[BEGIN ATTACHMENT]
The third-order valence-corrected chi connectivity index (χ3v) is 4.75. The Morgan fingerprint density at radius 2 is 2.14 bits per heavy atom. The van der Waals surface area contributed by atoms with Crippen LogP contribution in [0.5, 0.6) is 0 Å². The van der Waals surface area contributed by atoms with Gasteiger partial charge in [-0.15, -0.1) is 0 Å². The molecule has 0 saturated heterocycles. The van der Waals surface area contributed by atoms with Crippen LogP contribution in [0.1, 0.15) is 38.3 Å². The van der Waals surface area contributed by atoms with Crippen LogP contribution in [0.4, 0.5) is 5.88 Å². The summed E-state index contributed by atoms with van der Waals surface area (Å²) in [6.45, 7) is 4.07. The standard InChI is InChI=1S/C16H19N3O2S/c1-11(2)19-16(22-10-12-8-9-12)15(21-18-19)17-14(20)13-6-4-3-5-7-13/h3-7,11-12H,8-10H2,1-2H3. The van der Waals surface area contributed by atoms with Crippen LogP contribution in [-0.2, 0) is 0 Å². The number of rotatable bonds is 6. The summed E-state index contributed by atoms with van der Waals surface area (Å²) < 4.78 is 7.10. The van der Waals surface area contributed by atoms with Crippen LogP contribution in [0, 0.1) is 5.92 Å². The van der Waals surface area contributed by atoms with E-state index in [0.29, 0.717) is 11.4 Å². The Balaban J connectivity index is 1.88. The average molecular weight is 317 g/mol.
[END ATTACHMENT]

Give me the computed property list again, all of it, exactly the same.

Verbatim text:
The third-order valence-corrected chi connectivity index (χ3v) is 4.75. The Morgan fingerprint density at radius 2 is 2.14 bits per heavy atom. The van der Waals surface area contributed by atoms with Crippen LogP contribution in [0.5, 0.6) is 0 Å². The van der Waals surface area contributed by atoms with Gasteiger partial charge in [-0.15, -0.1) is 0 Å². The molecule has 0 saturated heterocycles. The van der Waals surface area contributed by atoms with Crippen LogP contribution in [0.1, 0.15) is 38.3 Å². The van der Waals surface area contributed by atoms with Crippen LogP contribution in [0.4, 0.5) is 5.88 Å². The summed E-state index contributed by atoms with van der Waals surface area (Å²) in [6.45, 7) is 4.07. The standard InChI is InChI=1S/C16H19N3O2S/c1-11(2)19-16(22-10-12-8-9-12)15(21-18-19)17-14(20)13-6-4-3-5-7-13/h3-7,11-12H,8-10H2,1-2H3. The van der Waals surface area contributed by atoms with Crippen LogP contribution in [-0.2, 0) is 0 Å². The number of rotatable bonds is 6. The summed E-state index contributed by atoms with van der Waals surface area (Å²) < 4.78 is 7.10. The van der Waals surface area contributed by atoms with Crippen LogP contribution in [0, 0.1) is 5.92 Å². The van der Waals surface area contributed by atoms with E-state index in [0.29, 0.717) is 11.4 Å². The Balaban J connectivity index is 1.88. The average molecular weight is 317 g/mol.